"Your daughters live in Rome."
Translation:Filiae tuae Romae habitant.
It's because of the locative case in Latin! Prepositions like "in" are not used for cities and small islands. If a city's name ends with "-us" or "-um," the lovative will end in "-i" ex: Corinthus --> Corinthi If a citys name ends in "-a," the locative ends in "-ae" ex: roma --> romae If a citys name ends in "-i" or "-ae," the locative ends in "-is" ex: delphi --> delphis or athenae --> athenis Those are the basics! But countries like Germania or America or Italia are "too big" for the locative per se and require a preposition "in"
Is "Romae filiae tuae habitant" not an acceptable answer? Does it have something to do with starting the sentence with a locative?
I don't think there's anything wrong with that syntax, although I'm not sure how common that was either. It's likely the course contributors just neglected to add that option to the answer database. Next time it marks you wrong (and you double-check that you had no typos or extra spaces), flag it and report "My answer should be accepted."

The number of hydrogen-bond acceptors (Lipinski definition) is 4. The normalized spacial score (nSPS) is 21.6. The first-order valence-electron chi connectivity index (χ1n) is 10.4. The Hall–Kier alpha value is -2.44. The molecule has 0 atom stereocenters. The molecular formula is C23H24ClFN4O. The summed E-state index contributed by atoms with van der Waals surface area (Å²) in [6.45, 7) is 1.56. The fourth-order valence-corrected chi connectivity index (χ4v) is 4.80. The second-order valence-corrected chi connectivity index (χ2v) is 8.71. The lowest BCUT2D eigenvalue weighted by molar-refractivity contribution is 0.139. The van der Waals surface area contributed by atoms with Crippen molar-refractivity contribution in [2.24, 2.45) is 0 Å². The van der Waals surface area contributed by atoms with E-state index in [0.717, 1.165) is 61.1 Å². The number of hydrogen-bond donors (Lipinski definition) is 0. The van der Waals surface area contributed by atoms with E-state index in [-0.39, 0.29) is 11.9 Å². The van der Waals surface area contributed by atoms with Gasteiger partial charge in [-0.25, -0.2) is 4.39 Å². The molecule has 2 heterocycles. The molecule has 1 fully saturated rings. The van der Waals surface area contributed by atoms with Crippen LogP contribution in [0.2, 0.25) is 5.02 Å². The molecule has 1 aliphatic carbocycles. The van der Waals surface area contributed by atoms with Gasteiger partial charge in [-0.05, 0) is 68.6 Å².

Habitas is used when the subject of the sentence (the person doing the action) is 'you' (but only one person), the listener. Hence, we translate it as 'you live'.
Habitant is used when the subject of the sentence is a group of people, other than the speaker or the listener. Hence, we translate it as 'they live'.
The -ne ending is used to make a 'yes' or 'no' question. So, if we say Habitasne Romae? it is asking "Do you live in Rome?" while Romae Habitas. is a statement "You live in Rome."